It reminded me of my post from about a year ago that pretty much saw this sort of thing coming. I still haven't gotten my royalty check from the Cubs.
Coming Soon: The Magical Cubdom
The Cubs announced today that they would be unveiling a new statue outside of Wrigley for Billy Williams this coming September. That is nice and I want to say up front that I don't necessarily believe that Billy doesn't deserve it, but it begs the question: What is next?
For those of you keeping score at home, the Cubs have six players numbers retired represented by the five flags hanging on the fair poles. Those same fair poles have the Hey Hey memorials to Jack Brickhouse. Harry Caray gets the pressbox caricature and the statue outside the Captain Morgan's Club. Ernie Banks has his statue by the ticket windows. There are flags waiving on the rooftop that commemorate every Cubs playoff appearance and important players, events, and even a former owner.
Now Billy gets his own statue. That's nice.
I guess I didn't think that another statue was really necessary to properly commemorate any more players on a team that hasn't won anything since before the Titanic was built.
I think the problem is that they went a little too overboard on the commemoration of broadcasters to the point where it became obvious that they were lacking in solid memorials to great players. Since the Harry Statue went up in 1999, the Cubs have retired the numbers of Santo, Sandberg, Jenkins, and Maddux and they added the Banks statue. I guess I thought that was enough to balance it out. Especially since there really hasn't been a whole lot of winning on the North Side about which we should get all nostalgic.
What it boils down to is that the Cubs are going full bore ahead with their plans to make Wrigley a baseball version of Disney World. If they have to build a few statues to support a revisionist view of their past history of failure, that is exactly what they are going to do.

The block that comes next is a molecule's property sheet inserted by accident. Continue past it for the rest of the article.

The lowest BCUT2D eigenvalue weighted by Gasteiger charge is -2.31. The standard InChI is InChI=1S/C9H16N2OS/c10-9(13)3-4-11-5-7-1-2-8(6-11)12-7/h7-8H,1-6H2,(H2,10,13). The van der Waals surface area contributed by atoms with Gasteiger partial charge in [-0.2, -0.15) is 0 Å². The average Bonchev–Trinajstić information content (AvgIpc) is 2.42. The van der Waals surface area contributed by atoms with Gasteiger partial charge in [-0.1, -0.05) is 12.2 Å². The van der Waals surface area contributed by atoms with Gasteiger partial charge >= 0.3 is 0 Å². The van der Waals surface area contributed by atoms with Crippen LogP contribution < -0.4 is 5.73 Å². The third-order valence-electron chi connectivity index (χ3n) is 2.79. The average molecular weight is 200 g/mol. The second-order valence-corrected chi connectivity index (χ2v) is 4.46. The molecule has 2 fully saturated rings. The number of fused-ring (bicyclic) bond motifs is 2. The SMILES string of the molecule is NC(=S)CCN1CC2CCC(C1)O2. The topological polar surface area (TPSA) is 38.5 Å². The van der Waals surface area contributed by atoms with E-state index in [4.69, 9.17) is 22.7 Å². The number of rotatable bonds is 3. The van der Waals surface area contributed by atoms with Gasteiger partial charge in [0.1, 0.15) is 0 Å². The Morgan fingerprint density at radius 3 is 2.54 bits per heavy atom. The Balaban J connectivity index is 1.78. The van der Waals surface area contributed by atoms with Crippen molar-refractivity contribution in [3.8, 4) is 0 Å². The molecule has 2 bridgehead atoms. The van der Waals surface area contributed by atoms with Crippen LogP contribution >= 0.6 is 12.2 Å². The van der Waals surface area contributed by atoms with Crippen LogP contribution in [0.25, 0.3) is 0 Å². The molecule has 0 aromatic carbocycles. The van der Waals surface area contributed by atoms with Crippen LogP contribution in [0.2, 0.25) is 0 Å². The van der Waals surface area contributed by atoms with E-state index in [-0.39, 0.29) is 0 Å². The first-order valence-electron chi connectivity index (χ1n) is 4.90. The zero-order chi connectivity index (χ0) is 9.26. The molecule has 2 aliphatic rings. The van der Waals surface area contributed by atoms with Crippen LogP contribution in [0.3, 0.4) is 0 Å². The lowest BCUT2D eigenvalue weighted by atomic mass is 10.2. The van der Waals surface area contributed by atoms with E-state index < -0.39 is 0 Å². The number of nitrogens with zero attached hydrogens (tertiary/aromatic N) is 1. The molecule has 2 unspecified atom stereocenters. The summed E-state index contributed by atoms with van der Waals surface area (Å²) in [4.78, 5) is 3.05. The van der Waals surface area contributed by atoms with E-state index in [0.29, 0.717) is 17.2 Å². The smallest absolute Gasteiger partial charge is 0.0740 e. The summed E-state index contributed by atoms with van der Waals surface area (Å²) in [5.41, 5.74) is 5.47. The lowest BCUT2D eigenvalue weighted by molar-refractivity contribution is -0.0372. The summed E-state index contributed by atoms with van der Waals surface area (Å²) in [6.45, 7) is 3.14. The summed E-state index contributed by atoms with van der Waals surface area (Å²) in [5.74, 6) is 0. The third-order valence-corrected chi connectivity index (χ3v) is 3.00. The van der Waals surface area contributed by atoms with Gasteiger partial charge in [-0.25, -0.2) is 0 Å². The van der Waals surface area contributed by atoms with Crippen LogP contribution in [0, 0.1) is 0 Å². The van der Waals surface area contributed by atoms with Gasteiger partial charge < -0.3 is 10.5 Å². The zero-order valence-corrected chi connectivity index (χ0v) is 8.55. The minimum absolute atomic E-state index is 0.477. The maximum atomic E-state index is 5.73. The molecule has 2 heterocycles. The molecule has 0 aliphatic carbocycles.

If you go to Adventureland in the Magic Kingdom, you don't get an actual jungle experience. There are no warring tribes, bugs the size of a Volkswagen (though with it being in Florida, this part is actually pretty close), and people dying of malaria, dysentary, or ebola. You get happy natives and friendly British explorers who have no intentions of enslaving the darker skinned people. You get friendly animals banding together to defeat the more harshly designed, mean looking animals that are only violent because they are bad eggs, not because they are naturally carnivores looking to survive in a harsh environment. It is good clean fun and no one cares that it isn't close to reality. In fact, they prefer it isn't and they pay big bucks to escape reality for a while.
Wrigley Field has real potential to become a place where reality is suspended and we as fans can pay a lot of money to walk down memory lane to the great teams of Cubs past. I've been giving it some thought, and I think I've come up with some good attractions that could enhance the experience:
- Audioanimatronic Harry (voice provided by Ryan Dempster) - An interactive computer program will allow a virtual Harry to mispronounce visitors' names as he would if he were calling a game.
- The College of Coaches Jamboree - Audioanimatronic versions of El Tappe, Goldie Holt, Bobby Adams, Harry Craft, Verlon Walker, Ripper Collins, Vedie Himsl and Charlie Grimm will sing a medley of classics like "Go Cubs Go" and "It's a Beautiful Day For a Ballgame"
- The Carousel of Diminutive Middle Infielders - this could be audioanimatronic or it could help keep guys like Manny Alexander, Neifi Perez, and Aaron Miles out of the unemployment line.
- Journey to the Bottom of Yosh Kawano's Laundry Bag - kids can attempt to find the lucky soiled jock strap to win a prize.
- Michael Barrett's Punching Gallery - visitors can choose to be Michael Barret and punch A.J. Pierzynski, or they can choose to be Carlos Zambrano and punch Michael Barrett. It's win/win.
- It's a Small Strike Zone Afterall - where visitors attempt to throw a virtual pitch on 3 and 2 to complete a perfect game that Bruce Froemming doesn't call a ball.
- Honey, I Shrunk My Testicles - where visitors try to hit virtual homeruns as Sammy Sosa or Rafael Palmeiro for prize tickets and they can use virtual cream, clear, or needles to enhance their power. But watch out! If you get caught you have to go sit and explain yourself in the Hall of Congressional Committees, but you get to keep the prize tickets.
- Cindy Sandberg's Wild Ride (Adults only)
- Wait 'Til Next Year! - this is just a long line that never ends.